When You’re Done, Sit Down

Good Advice for Preachers

My grandfather was a farmer and was known for his unique quips and country sense. Soon after I was called to preach, my grandfather gave me some advice which I have never forgotten: “Jimmy, when you’re done preaching, sit down.” Evidently he had heard preachers who finished their sermon, but continued to preach (ramble).

People attend services especially to hear the sermons; and since preaching is the most important activity of a new preacher, he must be good at it.

We must allow the Spirit of God to use the message we preach, and when or if we feel we miss the mark we must resist the urge to continue talking and add to its ineffectiveness. If we have preached poorly, we should end the sermon as soon as possible rather than continue to irritate our listeners further.

The length of the sermon is not as important as finishing it when we are done. Some great men of God can preach short sermons and accomplish more than others with much longer sermons. Some men can preach long sermons and keep the people’s interest. Usually people adjust to the style of the preacher. However, rambling after the sermon is finished can ruin the message and lose the impact of its main point.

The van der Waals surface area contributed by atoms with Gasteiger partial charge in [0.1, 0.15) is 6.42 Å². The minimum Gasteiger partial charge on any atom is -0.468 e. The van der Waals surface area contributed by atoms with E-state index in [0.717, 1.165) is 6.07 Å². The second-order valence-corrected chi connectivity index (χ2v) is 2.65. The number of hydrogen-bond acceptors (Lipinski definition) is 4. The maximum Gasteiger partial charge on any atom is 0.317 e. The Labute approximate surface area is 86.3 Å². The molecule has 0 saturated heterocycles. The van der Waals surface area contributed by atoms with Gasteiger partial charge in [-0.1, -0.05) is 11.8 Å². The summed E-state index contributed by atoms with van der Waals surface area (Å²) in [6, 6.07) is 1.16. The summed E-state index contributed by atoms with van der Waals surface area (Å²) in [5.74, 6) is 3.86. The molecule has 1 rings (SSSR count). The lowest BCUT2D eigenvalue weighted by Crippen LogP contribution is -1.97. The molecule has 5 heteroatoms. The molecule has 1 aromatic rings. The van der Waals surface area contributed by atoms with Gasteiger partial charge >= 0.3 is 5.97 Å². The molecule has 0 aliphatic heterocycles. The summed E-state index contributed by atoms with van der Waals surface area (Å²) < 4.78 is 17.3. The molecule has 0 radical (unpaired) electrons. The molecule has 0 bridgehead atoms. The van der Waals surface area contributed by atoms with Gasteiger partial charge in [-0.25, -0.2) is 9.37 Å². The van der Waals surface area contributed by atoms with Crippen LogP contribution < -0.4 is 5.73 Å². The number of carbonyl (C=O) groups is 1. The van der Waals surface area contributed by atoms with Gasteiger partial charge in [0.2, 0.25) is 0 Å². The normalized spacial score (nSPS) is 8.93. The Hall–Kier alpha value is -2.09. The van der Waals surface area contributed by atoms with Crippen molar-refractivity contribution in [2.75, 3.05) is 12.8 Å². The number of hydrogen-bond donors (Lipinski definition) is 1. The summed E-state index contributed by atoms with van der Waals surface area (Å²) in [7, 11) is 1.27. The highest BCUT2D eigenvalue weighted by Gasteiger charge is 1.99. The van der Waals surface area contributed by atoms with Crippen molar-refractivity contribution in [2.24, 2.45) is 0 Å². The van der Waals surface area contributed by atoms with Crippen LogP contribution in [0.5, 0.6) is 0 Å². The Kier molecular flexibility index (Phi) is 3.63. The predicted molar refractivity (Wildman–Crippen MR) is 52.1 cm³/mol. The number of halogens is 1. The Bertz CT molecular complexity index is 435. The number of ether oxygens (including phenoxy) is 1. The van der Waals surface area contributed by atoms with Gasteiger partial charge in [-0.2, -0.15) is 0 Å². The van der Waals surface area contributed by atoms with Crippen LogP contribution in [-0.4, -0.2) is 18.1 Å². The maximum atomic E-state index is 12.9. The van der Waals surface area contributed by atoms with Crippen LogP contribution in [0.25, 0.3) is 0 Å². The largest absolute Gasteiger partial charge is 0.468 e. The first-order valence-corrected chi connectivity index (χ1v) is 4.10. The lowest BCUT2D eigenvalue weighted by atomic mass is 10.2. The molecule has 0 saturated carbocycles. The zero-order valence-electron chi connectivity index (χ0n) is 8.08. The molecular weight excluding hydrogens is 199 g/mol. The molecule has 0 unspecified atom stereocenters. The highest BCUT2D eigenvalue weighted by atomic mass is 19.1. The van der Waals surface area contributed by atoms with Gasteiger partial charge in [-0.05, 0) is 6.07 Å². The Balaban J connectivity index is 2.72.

Every aspect of the service should point to the invitation and toward people making decisions. The prelude, the welcome, the congregational songs, the special music, and especially the sermon should all point people to make a decision to get saved or surrender to the will of God. When the man of God closes the Bible, men and women should open their hearts and respond to the message of the Word of God.

Ecclesiastes 10:11-15 gives a firm warning concerning needless talk. “Surely the serpent will bite without enchantment; and a babbler is no better. The words of a wise man’s mouth are gracious; but the lips of a fool will swallow up himself. The beginning of the words of his mouth is foolishness: and the end of his talk is mischievous madness. A fool also is full of words: a man cannot tell what shall be; and what shall be after him, who can tell him? The labour of the foolish wearieth every one of them, because he knoweth not how to go to the city.”

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